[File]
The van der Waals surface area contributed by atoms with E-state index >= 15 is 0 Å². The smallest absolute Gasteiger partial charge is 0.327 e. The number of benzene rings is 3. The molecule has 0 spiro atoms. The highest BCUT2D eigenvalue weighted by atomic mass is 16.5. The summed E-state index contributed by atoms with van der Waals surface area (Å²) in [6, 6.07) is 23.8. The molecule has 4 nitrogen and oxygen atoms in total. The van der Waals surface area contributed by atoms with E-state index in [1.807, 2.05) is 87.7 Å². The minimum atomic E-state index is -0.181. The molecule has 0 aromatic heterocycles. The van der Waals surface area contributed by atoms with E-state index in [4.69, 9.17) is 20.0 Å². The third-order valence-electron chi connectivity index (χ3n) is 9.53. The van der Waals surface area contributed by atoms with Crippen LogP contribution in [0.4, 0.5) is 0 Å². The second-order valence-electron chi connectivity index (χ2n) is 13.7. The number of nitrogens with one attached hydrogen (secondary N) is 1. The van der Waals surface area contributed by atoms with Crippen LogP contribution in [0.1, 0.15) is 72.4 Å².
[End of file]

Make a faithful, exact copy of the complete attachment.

The van der Waals surface area contributed by atoms with E-state index >= 15 is 0 Å². The smallest absolute Gasteiger partial charge is 0.327 e. The number of benzene rings is 3. The molecule has 0 spiro atoms. The highest BCUT2D eigenvalue weighted by atomic mass is 16.5. The summed E-state index contributed by atoms with van der Waals surface area (Å²) in [6, 6.07) is 23.8. The molecule has 4 nitrogen and oxygen atoms in total. The van der Waals surface area contributed by atoms with E-state index in [1.807, 2.05) is 87.7 Å². The minimum atomic E-state index is -0.181. The molecule has 0 aromatic heterocycles. The van der Waals surface area contributed by atoms with E-state index in [4.69, 9.17) is 20.0 Å². The third-order valence-electron chi connectivity index (χ3n) is 9.53. The van der Waals surface area contributed by atoms with Crippen LogP contribution in [0.4, 0.5) is 0 Å². The second-order valence-electron chi connectivity index (χ2n) is 13.7. The number of nitrogens with one attached hydrogen (secondary N) is 1. The van der Waals surface area contributed by atoms with Crippen LogP contribution in [0.1, 0.15) is 72.4 Å².